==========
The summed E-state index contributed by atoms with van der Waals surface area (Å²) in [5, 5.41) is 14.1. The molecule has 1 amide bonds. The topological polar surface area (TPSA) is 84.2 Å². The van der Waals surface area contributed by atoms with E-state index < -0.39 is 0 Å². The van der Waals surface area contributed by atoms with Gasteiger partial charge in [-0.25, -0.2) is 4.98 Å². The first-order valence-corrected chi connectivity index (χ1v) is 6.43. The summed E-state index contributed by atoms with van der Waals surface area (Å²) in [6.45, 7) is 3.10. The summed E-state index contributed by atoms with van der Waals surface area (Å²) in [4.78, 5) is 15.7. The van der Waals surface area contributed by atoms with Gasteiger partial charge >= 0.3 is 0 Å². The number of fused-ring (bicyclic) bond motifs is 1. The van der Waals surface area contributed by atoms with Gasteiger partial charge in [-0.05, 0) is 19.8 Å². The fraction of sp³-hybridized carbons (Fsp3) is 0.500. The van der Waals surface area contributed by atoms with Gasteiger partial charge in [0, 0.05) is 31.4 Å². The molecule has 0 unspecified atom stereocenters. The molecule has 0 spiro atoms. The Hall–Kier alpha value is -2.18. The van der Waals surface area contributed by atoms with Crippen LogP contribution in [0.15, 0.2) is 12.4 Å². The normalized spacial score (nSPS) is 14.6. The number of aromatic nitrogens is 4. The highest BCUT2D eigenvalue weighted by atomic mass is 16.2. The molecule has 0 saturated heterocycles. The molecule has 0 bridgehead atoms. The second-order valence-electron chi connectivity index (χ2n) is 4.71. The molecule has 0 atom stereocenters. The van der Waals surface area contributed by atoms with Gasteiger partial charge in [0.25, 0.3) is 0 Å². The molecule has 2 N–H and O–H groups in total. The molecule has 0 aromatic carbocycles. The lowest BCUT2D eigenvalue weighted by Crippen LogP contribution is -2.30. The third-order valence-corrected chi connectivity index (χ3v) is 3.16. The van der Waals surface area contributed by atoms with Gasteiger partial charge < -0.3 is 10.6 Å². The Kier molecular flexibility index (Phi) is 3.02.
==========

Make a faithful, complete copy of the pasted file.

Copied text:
The summed E-state index contributed by atoms with van der Waals surface area (Å²) in [5, 5.41) is 14.1. The molecule has 1 amide bonds. The topological polar surface area (TPSA) is 84.2 Å². The van der Waals surface area contributed by atoms with E-state index < -0.39 is 0 Å². The van der Waals surface area contributed by atoms with Gasteiger partial charge in [-0.25, -0.2) is 4.98 Å². The first-order valence-corrected chi connectivity index (χ1v) is 6.43. The summed E-state index contributed by atoms with van der Waals surface area (Å²) in [6.45, 7) is 3.10. The summed E-state index contributed by atoms with van der Waals surface area (Å²) in [4.78, 5) is 15.7. The van der Waals surface area contributed by atoms with Gasteiger partial charge >= 0.3 is 0 Å². The number of fused-ring (bicyclic) bond motifs is 1. The van der Waals surface area contributed by atoms with Gasteiger partial charge in [-0.05, 0) is 19.8 Å². The fraction of sp³-hybridized carbons (Fsp3) is 0.500. The van der Waals surface area contributed by atoms with Gasteiger partial charge in [0, 0.05) is 31.4 Å². The molecule has 0 unspecified atom stereocenters. The molecule has 0 spiro atoms. The Hall–Kier alpha value is -2.18. The van der Waals surface area contributed by atoms with Crippen LogP contribution in [0.15, 0.2) is 12.4 Å². The normalized spacial score (nSPS) is 14.6. The number of aromatic nitrogens is 4. The highest BCUT2D eigenvalue weighted by atomic mass is 16.2. The molecule has 0 saturated heterocycles. The molecule has 0 bridgehead atoms. The second-order valence-electron chi connectivity index (χ2n) is 4.71. The molecule has 0 atom stereocenters. The van der Waals surface area contributed by atoms with Gasteiger partial charge in [0.25, 0.3) is 0 Å². The molecule has 2 N–H and O–H groups in total. The molecule has 0 aromatic carbocycles. The lowest BCUT2D eigenvalue weighted by Crippen LogP contribution is -2.30. The third-order valence-corrected chi connectivity index (χ3v) is 3.16. The van der Waals surface area contributed by atoms with Gasteiger partial charge < -0.3 is 10.6 Å². The Kier molecular flexibility index (Phi) is 3.02.